Example 1: Andrea the Vampire with a Dexterity of 7 has already taken her 1 attack action(and missed) and is now being attacked by a group of hellish fiends. They are all attacking using the Brawling skill so she uses the same in defense. She makes 1 roll getting a total of 15(enough to dodge the first attack, her free defensive action), which is modified to 13 against the second(still enough to dodge, her first additional action) and 11 against the final attack(not enough to dodge, Andrea is struck by the final creature).

Example 2: Same as above except Andrea is being attacked by 4 creatures and rolls very lucky getting a total of 22(7 for her Dexterity, 4 for her Kung Fu and 11 for her luck filled die roll). That would technically be enough to evade all 4 attacks if she had enough actions. Unfortunately Andrea tops out at 3 total defensive actions(1 free + 2 for her high Dexterity). The last attack is resisted as if she had roll a 0(giving her a defensive total of 11) which is not enough to defend against the final attack.

MULTIPLE OPPONENTS: Numbers count. When two or more attackers gang up against a single target, their actions gain a +1 bonus for each attacker, to a maximum of +4 (more than four attackers just get in each other’s way). So, if two humans attack a vampire, they each get a +2 to their Combat Score. Again, if the defender doesn’t have enough actions to defend against all attacks, some attacks are resisted with a zero defense roll. Here is another way for below-nine Combat Score characters to have a chance of hitting their opponent—attack in numbers.


So you've hit(or been hit) now what? Well potentially you inflict(or receive) damage. How much damage is determined by the type of weapon being used(see our weapons page for detailed damage ratings).

Armor: Damage can be reduced by armor(artificial or natural). Simply subtract the total damage from the armor total and that is the amount of damage inflicted.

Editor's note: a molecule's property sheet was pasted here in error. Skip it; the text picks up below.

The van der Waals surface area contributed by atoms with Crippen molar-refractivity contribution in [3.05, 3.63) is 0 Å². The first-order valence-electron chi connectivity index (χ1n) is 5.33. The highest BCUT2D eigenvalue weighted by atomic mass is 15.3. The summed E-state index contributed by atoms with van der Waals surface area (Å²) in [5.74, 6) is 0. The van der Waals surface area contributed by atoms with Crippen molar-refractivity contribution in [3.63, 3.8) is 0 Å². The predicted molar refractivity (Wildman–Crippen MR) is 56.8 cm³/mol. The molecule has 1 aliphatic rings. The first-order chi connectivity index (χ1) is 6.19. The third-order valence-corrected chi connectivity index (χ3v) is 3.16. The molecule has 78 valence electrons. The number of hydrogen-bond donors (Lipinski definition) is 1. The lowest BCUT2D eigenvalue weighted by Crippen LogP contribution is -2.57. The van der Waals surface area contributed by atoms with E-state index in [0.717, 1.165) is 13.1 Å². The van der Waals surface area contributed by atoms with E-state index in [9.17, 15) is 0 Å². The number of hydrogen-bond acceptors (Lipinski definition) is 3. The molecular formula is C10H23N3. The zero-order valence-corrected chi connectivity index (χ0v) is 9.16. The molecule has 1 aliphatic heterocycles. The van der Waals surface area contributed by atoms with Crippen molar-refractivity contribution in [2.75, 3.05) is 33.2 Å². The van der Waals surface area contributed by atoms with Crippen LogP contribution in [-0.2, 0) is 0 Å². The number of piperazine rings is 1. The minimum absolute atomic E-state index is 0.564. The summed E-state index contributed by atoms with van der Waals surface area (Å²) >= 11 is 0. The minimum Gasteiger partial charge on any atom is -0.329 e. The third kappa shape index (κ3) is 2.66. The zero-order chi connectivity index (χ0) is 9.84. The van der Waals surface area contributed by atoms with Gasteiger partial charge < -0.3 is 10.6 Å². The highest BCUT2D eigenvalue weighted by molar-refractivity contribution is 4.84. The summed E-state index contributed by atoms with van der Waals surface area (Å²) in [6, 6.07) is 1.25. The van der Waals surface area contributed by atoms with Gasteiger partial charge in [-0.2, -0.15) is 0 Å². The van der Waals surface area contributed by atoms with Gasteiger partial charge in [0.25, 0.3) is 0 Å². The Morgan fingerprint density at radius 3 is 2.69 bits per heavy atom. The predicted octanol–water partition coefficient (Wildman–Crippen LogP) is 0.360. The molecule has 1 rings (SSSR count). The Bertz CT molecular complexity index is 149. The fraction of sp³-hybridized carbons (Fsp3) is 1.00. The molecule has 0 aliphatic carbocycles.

NPCs: NPCs never roll damage. Instead they use the flat modifiers found in damage ratings, as notated by an enclosed series of () symbols.


On NVM Mux we try to keep the scenes PC focused. When a +roll is called for it should be a PC making it, rarely an NPC. This speeds scenes up and keeps the attention firmly where it belongs, on the player. That means combat(and indeed most contested tasks) come down to one of two types: PC vs PC or PC vs NPC.

PC vs PC: In PC vs PC scenes both players are responsible for their own +rolls. One player will roll to hit and the other player will roll to defend(with poses supporting both actions as shown below).

PC vs NPC: NPCs should rarely, if ever, be making +rolls. Instead there are special rules for determining Task Scores for NPC characters as follows…

NPC Task Scores: <Appropriate Attribute> + <Appropriate Skills> + <Any Applicable Modifiers> + 6 = Total Difficulty/Combat Score. This is the score a player must meet or exceed in order to beat them in a roll. See the NPC section for a collection of NPCs and details on their abbreviated +sheet.

Example: A scene calls for a player to square off against a vampire thug. The thug has no weapons so will be using his Dexterity(5) and Brawl skill(3). His total Combat Score is 14(5 + 3 + 6). That means the player must meet or beat a 14 in a contested +roll. Were the player shooting the vampire and needed to know his Dodge Score they'd simply add his Dexterity(5) and Dodge skill(2) and add 6 for a total of 13.